Republican Carlos Curbelo says Congress’s millennial generation is boxing out GOP “demagogues” on Capitol Hill — dragging the party left on immigration and climate change.
Despite President Donald Trump’s hard right approach to both issues, Curbelo pointed to a recent immigration vote as proof the Republican mainstream now embraces policies the far right has “decried as amnesty.”
In a special live taping of Beyond the Bubble on Saturday, Curbelo also laid out plans for an ambitious climate change proposal he’s introducing on Capitol Hill. He said the majority of Republicans now “acknowledge either publicly or privately” that human beings are responsible for climate change, and they make up a growing share of the lawmakers in the Climate Solutions Caucus he founded.
“The rise of the millennial generation in the Congress is going to help turn the page on this ugly chapter in our nation’s politics,” said Curbelo, who is 38.
“I hope that our baby boomer colleagues realize that they that are at risk of leaving behind an ugly political legacy,” he added.
Curbelo’s Miami congressional district is challenging territory for Republicans. His constituents care deeply about climate change and immigration, and voted for Democratic presidential nominee Hillary Clinton by 16 percentage points in 2016 — a bigger margin than any GOP-held congressional district in the country where the incumbent is seeking re-election.
“I think in every district, people are going to go to the polls and ask themselves, ‘Is my representative representing my community?’” said Curbelo, who spent much of the summer pushing GOP leaders for an immigration vote that would offer a path to legal status for children brought into the country by their parents.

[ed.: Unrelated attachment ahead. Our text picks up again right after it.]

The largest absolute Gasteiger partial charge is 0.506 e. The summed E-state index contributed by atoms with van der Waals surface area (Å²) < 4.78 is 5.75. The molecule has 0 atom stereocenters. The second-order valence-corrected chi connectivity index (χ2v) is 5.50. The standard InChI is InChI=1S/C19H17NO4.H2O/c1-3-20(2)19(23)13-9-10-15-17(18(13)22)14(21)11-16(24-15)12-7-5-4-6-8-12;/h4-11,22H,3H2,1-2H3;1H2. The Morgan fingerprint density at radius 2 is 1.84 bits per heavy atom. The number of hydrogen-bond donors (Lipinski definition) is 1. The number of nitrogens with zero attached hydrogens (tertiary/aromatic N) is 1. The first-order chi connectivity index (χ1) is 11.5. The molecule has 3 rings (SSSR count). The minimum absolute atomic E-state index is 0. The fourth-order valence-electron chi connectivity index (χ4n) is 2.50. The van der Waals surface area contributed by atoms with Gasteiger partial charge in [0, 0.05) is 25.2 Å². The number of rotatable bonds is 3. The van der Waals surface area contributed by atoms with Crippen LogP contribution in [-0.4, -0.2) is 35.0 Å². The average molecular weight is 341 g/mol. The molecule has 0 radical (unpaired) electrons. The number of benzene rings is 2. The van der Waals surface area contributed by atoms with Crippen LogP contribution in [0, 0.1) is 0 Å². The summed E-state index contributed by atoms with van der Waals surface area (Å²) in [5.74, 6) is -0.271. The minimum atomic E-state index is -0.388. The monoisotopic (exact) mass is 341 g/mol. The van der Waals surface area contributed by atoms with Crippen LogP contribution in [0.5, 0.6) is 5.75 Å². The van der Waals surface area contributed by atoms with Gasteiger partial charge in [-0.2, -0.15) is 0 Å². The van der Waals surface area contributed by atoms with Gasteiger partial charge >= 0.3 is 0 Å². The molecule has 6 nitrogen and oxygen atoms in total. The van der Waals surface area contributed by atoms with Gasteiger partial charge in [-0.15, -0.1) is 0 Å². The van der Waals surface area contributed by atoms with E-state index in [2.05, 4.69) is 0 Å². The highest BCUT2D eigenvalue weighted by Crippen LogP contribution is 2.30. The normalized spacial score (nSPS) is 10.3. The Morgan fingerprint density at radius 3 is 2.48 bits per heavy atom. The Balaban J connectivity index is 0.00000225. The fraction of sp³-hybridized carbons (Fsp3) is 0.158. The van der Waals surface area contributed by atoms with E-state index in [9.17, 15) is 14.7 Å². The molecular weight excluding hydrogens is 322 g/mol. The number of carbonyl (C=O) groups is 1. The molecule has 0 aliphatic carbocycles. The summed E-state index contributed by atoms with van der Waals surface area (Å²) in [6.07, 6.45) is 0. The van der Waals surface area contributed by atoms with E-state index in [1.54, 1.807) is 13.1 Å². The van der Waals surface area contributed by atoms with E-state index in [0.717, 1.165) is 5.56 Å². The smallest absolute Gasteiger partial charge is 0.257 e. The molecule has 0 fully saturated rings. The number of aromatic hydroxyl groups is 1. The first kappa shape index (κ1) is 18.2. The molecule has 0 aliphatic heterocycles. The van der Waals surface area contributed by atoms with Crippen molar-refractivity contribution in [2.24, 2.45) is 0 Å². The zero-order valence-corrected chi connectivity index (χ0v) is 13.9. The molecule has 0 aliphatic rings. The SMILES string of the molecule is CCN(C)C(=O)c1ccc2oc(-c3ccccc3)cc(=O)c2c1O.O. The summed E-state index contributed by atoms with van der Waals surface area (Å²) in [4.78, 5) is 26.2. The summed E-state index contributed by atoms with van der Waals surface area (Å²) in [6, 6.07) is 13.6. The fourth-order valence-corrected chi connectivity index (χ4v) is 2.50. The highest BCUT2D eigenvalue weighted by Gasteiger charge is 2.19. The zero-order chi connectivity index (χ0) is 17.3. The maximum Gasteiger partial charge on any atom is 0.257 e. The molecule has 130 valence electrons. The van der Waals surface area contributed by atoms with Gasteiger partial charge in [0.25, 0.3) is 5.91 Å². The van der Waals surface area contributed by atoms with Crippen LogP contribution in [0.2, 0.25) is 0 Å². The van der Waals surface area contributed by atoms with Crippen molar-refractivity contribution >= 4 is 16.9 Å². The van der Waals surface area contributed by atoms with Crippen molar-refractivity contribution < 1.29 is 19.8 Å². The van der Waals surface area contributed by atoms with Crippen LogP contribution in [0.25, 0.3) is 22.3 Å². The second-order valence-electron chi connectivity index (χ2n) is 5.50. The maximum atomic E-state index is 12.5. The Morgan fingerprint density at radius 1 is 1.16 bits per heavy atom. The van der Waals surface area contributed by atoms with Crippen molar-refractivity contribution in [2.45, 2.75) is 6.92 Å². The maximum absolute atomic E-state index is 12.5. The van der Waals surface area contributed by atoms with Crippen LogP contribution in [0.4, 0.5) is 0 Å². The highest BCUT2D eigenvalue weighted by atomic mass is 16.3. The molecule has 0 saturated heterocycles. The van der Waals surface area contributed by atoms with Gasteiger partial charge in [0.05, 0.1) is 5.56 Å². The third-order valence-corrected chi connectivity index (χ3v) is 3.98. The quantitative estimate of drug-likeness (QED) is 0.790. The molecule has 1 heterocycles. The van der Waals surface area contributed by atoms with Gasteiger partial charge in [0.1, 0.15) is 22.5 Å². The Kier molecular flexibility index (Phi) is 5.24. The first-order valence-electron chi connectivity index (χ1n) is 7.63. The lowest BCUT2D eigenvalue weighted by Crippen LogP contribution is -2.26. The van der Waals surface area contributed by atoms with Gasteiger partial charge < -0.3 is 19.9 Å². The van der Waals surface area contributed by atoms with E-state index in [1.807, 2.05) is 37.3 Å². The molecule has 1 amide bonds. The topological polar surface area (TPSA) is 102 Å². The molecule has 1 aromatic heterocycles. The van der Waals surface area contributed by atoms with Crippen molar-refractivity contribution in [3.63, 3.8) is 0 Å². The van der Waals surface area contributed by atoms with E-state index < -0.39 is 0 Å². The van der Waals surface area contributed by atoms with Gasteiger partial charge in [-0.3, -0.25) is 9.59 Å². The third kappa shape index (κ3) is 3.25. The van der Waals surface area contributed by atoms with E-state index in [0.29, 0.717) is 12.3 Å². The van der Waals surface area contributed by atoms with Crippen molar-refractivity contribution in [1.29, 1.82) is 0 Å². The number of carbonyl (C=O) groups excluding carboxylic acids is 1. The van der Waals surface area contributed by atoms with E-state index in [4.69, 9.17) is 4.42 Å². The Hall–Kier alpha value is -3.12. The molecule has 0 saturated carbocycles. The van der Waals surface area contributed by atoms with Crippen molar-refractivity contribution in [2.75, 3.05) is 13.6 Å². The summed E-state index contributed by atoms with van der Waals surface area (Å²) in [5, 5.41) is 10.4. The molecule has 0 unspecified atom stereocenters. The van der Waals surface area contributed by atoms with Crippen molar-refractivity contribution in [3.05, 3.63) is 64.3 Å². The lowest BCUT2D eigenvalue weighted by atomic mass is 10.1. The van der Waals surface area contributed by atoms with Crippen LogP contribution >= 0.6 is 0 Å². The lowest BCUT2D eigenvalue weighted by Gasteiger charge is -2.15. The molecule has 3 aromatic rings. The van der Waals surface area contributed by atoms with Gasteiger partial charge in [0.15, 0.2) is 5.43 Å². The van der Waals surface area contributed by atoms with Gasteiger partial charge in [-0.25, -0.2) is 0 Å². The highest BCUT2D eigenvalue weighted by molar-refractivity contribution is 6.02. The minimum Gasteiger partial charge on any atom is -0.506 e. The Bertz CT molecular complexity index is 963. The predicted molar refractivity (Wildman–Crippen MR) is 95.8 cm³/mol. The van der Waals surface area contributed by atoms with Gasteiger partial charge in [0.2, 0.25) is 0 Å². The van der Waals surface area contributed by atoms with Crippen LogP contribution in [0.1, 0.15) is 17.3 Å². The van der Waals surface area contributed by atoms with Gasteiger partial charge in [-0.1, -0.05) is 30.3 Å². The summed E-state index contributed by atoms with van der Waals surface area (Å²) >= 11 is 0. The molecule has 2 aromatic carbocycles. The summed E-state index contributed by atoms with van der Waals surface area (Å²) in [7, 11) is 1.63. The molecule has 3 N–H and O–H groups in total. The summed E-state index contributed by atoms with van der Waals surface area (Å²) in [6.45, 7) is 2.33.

Though the proposal failed to garner enough support from conservatives or liberals to advance from the House, Curbelo called the vote a victory for shifting his party’s opinion on the issue.
“Not only did every Republican leader vote for it, but a majority of House Republicans” agreed that “young immigrants who were brought to the country as children through no fault of their own can have a future in this country,” said Curbelo.
Curbelo’s climate plan faces similar challenges in the House.
It calls for $700 billion in infrastructure, as well as a carbon tax that most Republicans hate. Its goal for reducing carbon emissions goes further than the Paris Climate Agreement, which Trump pulled the United States out of last year.
Downplaying his plans’ chances of becoming law, Curbelo said it would at least “make people think long and hard.” He pointed to 43 Republicans in a caucus dedicated to stopping climate change’s effects as evidence the party is “starting to see things change” on the issue.
“I get the sense that for most of us, the under-40 crowd so to speak, re-election is not our only goal in Congress,” said Curbelo. “We want to be effective, we want to be honest, and we’re willing to take more risk.”
The GOP’s more pragmatic members make up the a large share of Democrats’ top targets this fall.
Republicans Reps. Will Hurd, R-Texas, and Jeff Denham, R-California, were among Curbelo’s biggest partners on the immigration push this year. All face tough challenges from the left in an election that traditionally favors the party out of power in the White House.
“If not me, you certainly need members like me in Congress that are willing to partake in that third way faction,” said Curbelo. “Things are devolving every day… I think we need more and more people who are willing to be criticized by people on both sides.”
In particular, Curbelo complained that Trump’s recent visit with Russian President Vladimir Putin had damaged relations with allies and put the country at a “low point” when it comes to foreign policy.
“If you are attacking the president you are putting yourself at risk,” he added. “Certainly I think some Republicans are reticent to do so because they’re fearful of what the next primary could mean.”